This Has a Lot of Potential

By Lewis Willis

I was recently given a copy of the Wayne County Bargain Hunter (Vol. 8, No. 50). My attention was directed to one of the front page articles. It was about a lady who is a member of the First Church of God in Wooster, Ohio. She and her church have launched a marvelous ministry. “What Julie Snyder does, is minister to others her love for God through dance and aerobic exercise, ” She believes her aerobics ministry “is a tool that the Lord can use to reach people. It reaches a lot of people who wouldn’t hear the message otherwise. ” She plays contemporary Christian music (whatever that is), and her students do aerobics to that instead of rock ‘n’ roll music. The article says, “To Julie, her exercise program means ‘that people not only can feel good physically, but spiritually as well. “‘ Babysitting is provided at a cost by the First Church of God.

Obviously, if You grant that such foolishness is scriptural, the potential is great for many other I ministries. ” Most churches already have programs which enable their members to “minister to God” as cooks, dishwashers, and floor scrubbers. These activities, like aerobics, usually take place in the fellowship hall. However, limiting activities to just these things greatly diminishes the ability of other Christians to perform their “ministries.” These churches should arrange facilities for Christian (?) ping-pong and golf ministries. Certainly, this would enable people to “feel good physically” and “spiritually as well.” It would be difficult to build a church building to accommodate the golf, but if the church can provide the class, why can’t it provide the golf course also? Is the potential for this kind of thing registering with you?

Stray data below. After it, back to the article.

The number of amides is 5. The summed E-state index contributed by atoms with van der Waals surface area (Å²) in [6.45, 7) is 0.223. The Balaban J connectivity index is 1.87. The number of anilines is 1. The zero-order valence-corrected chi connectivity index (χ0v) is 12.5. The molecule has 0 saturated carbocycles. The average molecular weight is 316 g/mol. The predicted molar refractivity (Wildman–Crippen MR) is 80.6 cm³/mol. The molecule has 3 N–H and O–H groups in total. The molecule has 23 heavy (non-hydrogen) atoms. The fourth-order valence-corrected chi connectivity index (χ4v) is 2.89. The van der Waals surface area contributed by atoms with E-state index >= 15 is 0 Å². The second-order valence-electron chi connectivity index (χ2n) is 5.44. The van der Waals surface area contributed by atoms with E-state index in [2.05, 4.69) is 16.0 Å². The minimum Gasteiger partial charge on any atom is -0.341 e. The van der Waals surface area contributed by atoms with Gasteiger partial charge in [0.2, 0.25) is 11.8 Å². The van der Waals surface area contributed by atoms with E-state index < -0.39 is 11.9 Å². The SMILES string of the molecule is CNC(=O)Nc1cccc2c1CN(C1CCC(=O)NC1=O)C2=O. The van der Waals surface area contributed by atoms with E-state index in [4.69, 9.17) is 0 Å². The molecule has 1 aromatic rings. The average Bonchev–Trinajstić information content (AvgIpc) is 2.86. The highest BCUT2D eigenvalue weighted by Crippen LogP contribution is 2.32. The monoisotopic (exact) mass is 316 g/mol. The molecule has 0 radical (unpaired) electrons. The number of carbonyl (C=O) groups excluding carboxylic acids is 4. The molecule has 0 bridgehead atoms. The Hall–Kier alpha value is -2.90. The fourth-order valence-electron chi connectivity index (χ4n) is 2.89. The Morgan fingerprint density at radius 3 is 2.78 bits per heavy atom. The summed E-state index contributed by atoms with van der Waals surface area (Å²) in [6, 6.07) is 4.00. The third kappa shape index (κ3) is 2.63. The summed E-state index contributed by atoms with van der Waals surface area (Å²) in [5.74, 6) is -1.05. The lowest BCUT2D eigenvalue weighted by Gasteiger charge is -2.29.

If anything a person is able to do can be turned into a personal and/or congregational “ministry,” just think of the services churches could begin to provide. Those who are good at washing and ironing clothes could begin their “laundry ministry.” The mechanics could begin their “garage ministries.” Get the farmers, dairymen, and grocers to unite their ministries and a church could open a “Christian grocery store.” (At a cost, of course. If you can charge for babysitting, why can’t you charge for groceries and milk?) This would really get the church on the move, wouldn’t it? Next you could have a “bankers ministry,” a ministry for the congregational TV repairmen, painters, plumbers, photographers, etc. There simply is no end to the potential offered if you grant that such is scriptural.

Of course, Ephesians 4:12 limits the activity of the church to edification, benevolence, and evangelism. Everything the church does must fall into one of those categories. Unfortunately, none of those things we’ve talked about go under those headings. Thus, it is unscriptural for the church to engage itself in such activities, even though someone might call it a “ministry.” It was about 50 years ago that some of our brethren forgot this lesson and started doing like the denominations around them – such as the First Church of God in Wooster. However, unless we keep ourselves instructed in the Truth of God, it will not be long before someone suggests that the church help them “minister to others (their) love for God” through computer programming or some such thing. Incidentally, a computer programmer ministry has as much New Testament support as does an aerobics ministry. Which is to say, none! If we would protect the church from such apostasy, not to say, heresy, we are going to have to be taught that such things are sinful. May God help us to keep the church unspotted by the sins of denominationalism.

Guardian of Truth XXXV: 2, p. 36
January 17, 1991